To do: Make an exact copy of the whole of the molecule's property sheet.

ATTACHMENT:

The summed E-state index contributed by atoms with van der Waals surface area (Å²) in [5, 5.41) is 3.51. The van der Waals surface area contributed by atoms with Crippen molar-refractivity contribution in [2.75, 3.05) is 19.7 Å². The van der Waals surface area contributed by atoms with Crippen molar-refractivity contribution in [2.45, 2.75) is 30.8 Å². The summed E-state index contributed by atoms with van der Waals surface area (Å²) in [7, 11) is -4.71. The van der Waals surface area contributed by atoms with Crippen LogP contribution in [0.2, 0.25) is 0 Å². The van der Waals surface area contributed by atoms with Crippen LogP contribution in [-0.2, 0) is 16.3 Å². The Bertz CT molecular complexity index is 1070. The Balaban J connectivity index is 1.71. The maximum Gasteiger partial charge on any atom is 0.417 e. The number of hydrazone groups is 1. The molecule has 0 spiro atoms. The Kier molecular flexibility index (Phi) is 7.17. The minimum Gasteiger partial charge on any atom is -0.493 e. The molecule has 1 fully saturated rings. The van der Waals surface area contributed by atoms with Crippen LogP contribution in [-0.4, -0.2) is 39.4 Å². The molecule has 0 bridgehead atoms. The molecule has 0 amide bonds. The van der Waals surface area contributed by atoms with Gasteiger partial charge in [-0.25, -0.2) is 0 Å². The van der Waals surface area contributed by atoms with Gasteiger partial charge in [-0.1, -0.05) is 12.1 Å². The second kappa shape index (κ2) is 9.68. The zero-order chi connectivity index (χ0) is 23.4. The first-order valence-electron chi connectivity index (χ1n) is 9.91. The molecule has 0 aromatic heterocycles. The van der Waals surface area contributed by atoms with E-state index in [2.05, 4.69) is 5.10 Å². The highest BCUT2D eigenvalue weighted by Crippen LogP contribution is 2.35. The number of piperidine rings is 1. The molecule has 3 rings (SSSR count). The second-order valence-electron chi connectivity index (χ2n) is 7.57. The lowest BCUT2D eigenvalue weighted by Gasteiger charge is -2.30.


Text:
The summed E-state index contributed by atoms with van der Waals surface area (Å²) in [5, 5.41) is 3.51. The van der Waals surface area contributed by atoms with Crippen molar-refractivity contribution in [2.75, 3.05) is 19.7 Å². The van der Waals surface area contributed by atoms with Crippen molar-refractivity contribution in [2.45, 2.75) is 30.8 Å². The summed E-state index contributed by atoms with van der Waals surface area (Å²) in [7, 11) is -4.71. The van der Waals surface area contributed by atoms with Crippen LogP contribution in [0.2, 0.25) is 0 Å². The van der Waals surface area contributed by atoms with Crippen LogP contribution in [-0.2, 0) is 16.3 Å². The Bertz CT molecular complexity index is 1070. The Balaban J connectivity index is 1.71. The maximum Gasteiger partial charge on any atom is 0.417 e. The number of hydrazone groups is 1. The molecule has 0 spiro atoms. The Kier molecular flexibility index (Phi) is 7.17. The minimum Gasteiger partial charge on any atom is -0.493 e. The molecule has 1 fully saturated rings. The van der Waals surface area contributed by atoms with Crippen LogP contribution in [-0.4, -0.2) is 39.4 Å². The molecule has 0 bridgehead atoms. The molecule has 0 amide bonds. The van der Waals surface area contributed by atoms with Gasteiger partial charge in [-0.25, -0.2) is 0 Å². The van der Waals surface area contributed by atoms with Gasteiger partial charge in [-0.1, -0.05) is 12.1 Å². The second kappa shape index (κ2) is 9.68. The zero-order chi connectivity index (χ0) is 23.4. The first-order valence-electron chi connectivity index (χ1n) is 9.91. The molecule has 0 aromatic heterocycles. The van der Waals surface area contributed by atoms with E-state index in [2.05, 4.69) is 5.10 Å². The highest BCUT2D eigenvalue weighted by Crippen LogP contribution is 2.35. The number of piperidine rings is 1. The molecule has 3 rings (SSSR count). The second-order valence-electron chi connectivity index (χ2n) is 7.57. The lowest BCUT2D eigenvalue weighted by Gasteiger charge is -2.30.